Yet here comes Jimmy Carter, the humble carpenter, man of peace and potential healer of rifts from Bosnia to Yankee Stadium. This immensely busy man has seen fit to draft and collect 44 poems, which he has grouped under the themes of “People”, “Places”, “Politics”, and “Private Lives”.
Carter’s publicist praised his “moving, wide-ranging and immensely personal” work. But Americans have learned in the Age of Oprah that not every moving personal function merits, admiration or even public viewing. A very fine line separates self-expression from pornographic tackiness.
To be fair, the former chief executive’s volume includes some well-crafted lines. Consider his description of checker-playing “idlers”, watching a man who had been bilked into buying a lame mule:
“They had all heard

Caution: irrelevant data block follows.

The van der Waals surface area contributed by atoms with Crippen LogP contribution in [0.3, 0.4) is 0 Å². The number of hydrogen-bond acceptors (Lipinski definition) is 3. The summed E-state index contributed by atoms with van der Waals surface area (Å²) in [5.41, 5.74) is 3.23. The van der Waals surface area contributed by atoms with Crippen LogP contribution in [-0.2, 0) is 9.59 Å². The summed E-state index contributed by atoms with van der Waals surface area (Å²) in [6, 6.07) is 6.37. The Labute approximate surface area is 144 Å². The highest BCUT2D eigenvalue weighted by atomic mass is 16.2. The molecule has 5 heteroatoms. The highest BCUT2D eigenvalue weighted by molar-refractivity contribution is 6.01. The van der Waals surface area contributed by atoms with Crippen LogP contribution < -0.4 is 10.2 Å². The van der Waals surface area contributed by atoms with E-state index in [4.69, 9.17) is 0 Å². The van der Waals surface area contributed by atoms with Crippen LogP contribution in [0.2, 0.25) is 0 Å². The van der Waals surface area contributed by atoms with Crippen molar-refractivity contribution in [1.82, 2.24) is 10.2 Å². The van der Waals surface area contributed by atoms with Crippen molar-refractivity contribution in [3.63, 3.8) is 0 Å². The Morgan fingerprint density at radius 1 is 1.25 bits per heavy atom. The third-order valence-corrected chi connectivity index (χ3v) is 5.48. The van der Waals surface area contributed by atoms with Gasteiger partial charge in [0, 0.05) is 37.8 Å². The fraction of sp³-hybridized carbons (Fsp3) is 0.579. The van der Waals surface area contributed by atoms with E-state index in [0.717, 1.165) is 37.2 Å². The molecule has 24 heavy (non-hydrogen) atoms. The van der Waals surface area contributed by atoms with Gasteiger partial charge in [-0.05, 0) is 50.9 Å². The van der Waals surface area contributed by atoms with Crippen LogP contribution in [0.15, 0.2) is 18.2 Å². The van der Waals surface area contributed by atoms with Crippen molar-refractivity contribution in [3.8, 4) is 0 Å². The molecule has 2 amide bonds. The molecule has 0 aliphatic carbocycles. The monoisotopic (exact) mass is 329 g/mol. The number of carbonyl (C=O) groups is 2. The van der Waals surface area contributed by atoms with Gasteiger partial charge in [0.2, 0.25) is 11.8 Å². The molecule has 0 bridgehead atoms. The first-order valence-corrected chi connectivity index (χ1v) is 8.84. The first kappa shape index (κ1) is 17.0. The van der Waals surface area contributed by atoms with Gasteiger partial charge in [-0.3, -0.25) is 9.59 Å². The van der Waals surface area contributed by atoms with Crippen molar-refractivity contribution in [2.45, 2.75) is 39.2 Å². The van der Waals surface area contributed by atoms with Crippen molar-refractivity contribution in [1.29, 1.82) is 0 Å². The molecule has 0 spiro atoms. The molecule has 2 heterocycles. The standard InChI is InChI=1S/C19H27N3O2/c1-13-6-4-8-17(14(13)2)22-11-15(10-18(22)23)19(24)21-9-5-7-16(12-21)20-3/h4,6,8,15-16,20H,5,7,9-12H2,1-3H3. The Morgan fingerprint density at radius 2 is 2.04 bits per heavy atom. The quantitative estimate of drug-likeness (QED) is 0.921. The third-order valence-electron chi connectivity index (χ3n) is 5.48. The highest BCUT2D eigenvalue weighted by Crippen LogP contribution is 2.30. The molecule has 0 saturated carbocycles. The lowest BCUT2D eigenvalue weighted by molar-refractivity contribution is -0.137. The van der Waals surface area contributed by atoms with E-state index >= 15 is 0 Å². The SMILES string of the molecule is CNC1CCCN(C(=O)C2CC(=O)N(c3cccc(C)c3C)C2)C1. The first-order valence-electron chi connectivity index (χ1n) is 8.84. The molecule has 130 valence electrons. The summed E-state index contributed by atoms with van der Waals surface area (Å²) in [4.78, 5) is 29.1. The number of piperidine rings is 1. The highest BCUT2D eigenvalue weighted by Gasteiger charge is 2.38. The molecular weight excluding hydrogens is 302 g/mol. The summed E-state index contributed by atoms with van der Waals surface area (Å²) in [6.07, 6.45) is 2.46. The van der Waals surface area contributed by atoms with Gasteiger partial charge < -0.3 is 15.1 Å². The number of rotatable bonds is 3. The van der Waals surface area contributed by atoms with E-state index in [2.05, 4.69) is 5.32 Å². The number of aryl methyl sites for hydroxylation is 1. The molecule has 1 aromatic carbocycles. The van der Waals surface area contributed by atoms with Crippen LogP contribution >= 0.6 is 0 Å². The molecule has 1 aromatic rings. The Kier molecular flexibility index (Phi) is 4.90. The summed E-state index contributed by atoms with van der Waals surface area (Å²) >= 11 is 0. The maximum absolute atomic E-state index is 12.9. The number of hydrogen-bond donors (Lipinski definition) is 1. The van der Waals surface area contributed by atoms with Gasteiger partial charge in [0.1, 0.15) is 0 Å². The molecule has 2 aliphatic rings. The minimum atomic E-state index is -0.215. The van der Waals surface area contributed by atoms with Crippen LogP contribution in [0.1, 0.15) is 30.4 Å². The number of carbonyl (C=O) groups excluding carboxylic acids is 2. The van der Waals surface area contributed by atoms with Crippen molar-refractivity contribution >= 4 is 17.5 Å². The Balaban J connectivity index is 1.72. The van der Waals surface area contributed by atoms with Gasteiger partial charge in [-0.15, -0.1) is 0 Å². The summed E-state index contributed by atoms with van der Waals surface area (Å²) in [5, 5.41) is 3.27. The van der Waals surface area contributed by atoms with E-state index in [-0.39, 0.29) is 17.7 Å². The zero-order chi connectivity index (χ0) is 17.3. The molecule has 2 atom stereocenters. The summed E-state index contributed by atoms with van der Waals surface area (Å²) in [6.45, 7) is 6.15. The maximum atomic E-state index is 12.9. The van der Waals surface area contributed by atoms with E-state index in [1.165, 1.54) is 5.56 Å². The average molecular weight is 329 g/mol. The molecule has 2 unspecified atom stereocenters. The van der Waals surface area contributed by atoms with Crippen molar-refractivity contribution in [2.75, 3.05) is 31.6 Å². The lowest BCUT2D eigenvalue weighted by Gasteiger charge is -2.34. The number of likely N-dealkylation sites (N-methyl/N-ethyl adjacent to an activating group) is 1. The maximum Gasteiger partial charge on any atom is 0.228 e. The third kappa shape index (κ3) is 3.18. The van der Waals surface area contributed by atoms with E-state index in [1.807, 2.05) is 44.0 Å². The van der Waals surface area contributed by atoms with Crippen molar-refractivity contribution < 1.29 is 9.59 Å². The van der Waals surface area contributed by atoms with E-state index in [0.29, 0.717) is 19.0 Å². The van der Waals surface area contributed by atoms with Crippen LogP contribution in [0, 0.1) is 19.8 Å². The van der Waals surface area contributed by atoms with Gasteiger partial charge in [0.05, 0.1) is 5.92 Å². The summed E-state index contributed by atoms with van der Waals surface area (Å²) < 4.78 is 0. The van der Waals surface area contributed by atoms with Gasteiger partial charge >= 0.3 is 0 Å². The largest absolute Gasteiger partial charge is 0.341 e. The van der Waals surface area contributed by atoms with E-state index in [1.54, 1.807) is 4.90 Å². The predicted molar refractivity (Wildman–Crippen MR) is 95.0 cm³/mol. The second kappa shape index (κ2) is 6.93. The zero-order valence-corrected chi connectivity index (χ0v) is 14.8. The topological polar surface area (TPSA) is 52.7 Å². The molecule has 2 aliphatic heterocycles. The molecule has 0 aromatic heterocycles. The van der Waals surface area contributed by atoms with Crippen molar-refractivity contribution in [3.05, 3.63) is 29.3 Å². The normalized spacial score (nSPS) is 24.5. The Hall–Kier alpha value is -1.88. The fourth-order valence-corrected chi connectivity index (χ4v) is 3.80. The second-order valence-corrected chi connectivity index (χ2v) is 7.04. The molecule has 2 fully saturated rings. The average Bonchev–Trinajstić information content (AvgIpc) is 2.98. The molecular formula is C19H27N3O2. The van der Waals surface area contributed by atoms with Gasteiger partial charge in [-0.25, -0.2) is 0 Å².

how bad the man had been out swapped.
They found it strange to see him there
with just a bridal in distress.”
He has created a delightful image, but he has not birthed a poem. The passage is a paragraph with funny line breaks, and it has the rare distinction – at least for this volume – of making very little mention of its writer.
More often, the Homer of Plains invites attention by tiptoeing, a rope stretched between the extremes of psychological nudity and light comedy:
“When some poets came to Plains one night,
two with guitars, their poems taught
us how to look and maybe laugh
at what we were and felt and thought.
After that, I rushed to write